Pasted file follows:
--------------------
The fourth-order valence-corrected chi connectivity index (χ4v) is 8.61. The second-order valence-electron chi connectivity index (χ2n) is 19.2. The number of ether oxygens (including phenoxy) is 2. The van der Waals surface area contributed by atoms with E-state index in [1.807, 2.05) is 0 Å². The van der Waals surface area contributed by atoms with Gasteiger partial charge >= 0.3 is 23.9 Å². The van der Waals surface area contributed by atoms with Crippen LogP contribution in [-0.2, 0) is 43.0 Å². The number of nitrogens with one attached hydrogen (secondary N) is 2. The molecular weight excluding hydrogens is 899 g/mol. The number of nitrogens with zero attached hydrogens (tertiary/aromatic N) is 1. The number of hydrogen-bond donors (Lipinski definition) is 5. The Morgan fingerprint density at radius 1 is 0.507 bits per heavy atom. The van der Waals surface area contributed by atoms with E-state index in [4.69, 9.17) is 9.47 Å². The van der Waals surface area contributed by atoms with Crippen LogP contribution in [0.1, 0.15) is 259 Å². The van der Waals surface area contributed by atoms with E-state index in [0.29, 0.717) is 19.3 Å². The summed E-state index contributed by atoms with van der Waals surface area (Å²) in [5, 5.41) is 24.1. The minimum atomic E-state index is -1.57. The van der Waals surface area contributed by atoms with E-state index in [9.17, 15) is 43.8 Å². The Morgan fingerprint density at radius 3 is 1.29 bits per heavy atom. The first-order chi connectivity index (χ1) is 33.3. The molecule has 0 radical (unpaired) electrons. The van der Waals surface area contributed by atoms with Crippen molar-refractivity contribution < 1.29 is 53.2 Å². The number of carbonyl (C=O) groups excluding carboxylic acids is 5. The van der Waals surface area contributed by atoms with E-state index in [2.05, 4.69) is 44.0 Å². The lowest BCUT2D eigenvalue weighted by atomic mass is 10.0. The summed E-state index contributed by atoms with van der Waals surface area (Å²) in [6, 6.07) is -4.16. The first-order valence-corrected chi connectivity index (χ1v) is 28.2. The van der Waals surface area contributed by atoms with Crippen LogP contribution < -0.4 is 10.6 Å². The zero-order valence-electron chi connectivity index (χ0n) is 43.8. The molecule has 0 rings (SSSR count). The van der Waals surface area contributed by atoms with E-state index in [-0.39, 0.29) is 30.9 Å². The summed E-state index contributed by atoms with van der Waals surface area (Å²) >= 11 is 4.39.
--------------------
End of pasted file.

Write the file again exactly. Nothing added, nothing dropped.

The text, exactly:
The fourth-order valence-corrected chi connectivity index (χ4v) is 8.61. The second-order valence-electron chi connectivity index (χ2n) is 19.2. The number of ether oxygens (including phenoxy) is 2. The van der Waals surface area contributed by atoms with E-state index in [1.807, 2.05) is 0 Å². The van der Waals surface area contributed by atoms with Gasteiger partial charge >= 0.3 is 23.9 Å². The van der Waals surface area contributed by atoms with Crippen LogP contribution in [-0.2, 0) is 43.0 Å². The number of nitrogens with one attached hydrogen (secondary N) is 2. The molecular weight excluding hydrogens is 899 g/mol. The number of nitrogens with zero attached hydrogens (tertiary/aromatic N) is 1. The number of hydrogen-bond donors (Lipinski definition) is 5. The Morgan fingerprint density at radius 1 is 0.507 bits per heavy atom. The van der Waals surface area contributed by atoms with E-state index in [4.69, 9.17) is 9.47 Å². The van der Waals surface area contributed by atoms with Crippen LogP contribution in [0.1, 0.15) is 259 Å². The van der Waals surface area contributed by atoms with E-state index in [0.29, 0.717) is 19.3 Å². The summed E-state index contributed by atoms with van der Waals surface area (Å²) in [5, 5.41) is 24.1. The minimum atomic E-state index is -1.57. The van der Waals surface area contributed by atoms with E-state index in [9.17, 15) is 43.8 Å². The Morgan fingerprint density at radius 3 is 1.29 bits per heavy atom. The first-order chi connectivity index (χ1) is 33.3. The molecule has 0 radical (unpaired) electrons. The van der Waals surface area contributed by atoms with Crippen molar-refractivity contribution < 1.29 is 53.2 Å². The number of carbonyl (C=O) groups excluding carboxylic acids is 5. The van der Waals surface area contributed by atoms with E-state index in [2.05, 4.69) is 44.0 Å². The lowest BCUT2D eigenvalue weighted by atomic mass is 10.0. The summed E-state index contributed by atoms with van der Waals surface area (Å²) in [6, 6.07) is -4.16. The first-order valence-corrected chi connectivity index (χ1v) is 28.2. The van der Waals surface area contributed by atoms with Crippen LogP contribution < -0.4 is 10.6 Å². The zero-order valence-electron chi connectivity index (χ0n) is 43.8. The molecule has 0 rings (SSSR count). The van der Waals surface area contributed by atoms with E-state index in [-0.39, 0.29) is 30.9 Å². The summed E-state index contributed by atoms with van der Waals surface area (Å²) >= 11 is 4.39.